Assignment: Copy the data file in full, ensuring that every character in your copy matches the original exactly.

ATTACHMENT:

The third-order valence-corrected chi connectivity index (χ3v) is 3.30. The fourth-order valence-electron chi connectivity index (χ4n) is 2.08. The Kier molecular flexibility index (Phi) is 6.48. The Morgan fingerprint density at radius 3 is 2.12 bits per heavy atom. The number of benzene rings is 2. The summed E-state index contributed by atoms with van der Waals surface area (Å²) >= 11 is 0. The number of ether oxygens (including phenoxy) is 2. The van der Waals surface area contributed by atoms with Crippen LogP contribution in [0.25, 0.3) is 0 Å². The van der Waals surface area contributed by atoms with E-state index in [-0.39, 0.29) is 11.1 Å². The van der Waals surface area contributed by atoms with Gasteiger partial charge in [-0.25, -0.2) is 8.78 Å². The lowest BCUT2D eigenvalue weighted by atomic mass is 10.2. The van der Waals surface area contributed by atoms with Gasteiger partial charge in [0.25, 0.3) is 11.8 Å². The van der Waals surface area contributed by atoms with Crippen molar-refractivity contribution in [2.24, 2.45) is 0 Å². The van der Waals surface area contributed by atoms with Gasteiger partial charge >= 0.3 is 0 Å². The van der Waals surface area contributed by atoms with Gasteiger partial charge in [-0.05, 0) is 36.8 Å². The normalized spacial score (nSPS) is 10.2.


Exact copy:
The third-order valence-corrected chi connectivity index (χ3v) is 3.30. The fourth-order valence-electron chi connectivity index (χ4n) is 2.08. The Kier molecular flexibility index (Phi) is 6.48. The Morgan fingerprint density at radius 3 is 2.12 bits per heavy atom. The number of benzene rings is 2. The summed E-state index contributed by atoms with van der Waals surface area (Å²) >= 11 is 0. The number of ether oxygens (including phenoxy) is 2. The van der Waals surface area contributed by atoms with Crippen LogP contribution in [0.25, 0.3) is 0 Å². The van der Waals surface area contributed by atoms with E-state index in [-0.39, 0.29) is 11.1 Å². The van der Waals surface area contributed by atoms with Gasteiger partial charge in [-0.25, -0.2) is 8.78 Å². The lowest BCUT2D eigenvalue weighted by atomic mass is 10.2. The van der Waals surface area contributed by atoms with Gasteiger partial charge in [0.25, 0.3) is 11.8 Å². The van der Waals surface area contributed by atoms with Crippen molar-refractivity contribution in [2.24, 2.45) is 0 Å². The van der Waals surface area contributed by atoms with Gasteiger partial charge >= 0.3 is 0 Å². The van der Waals surface area contributed by atoms with Gasteiger partial charge in [-0.05, 0) is 36.8 Å². The normalized spacial score (nSPS) is 10.2.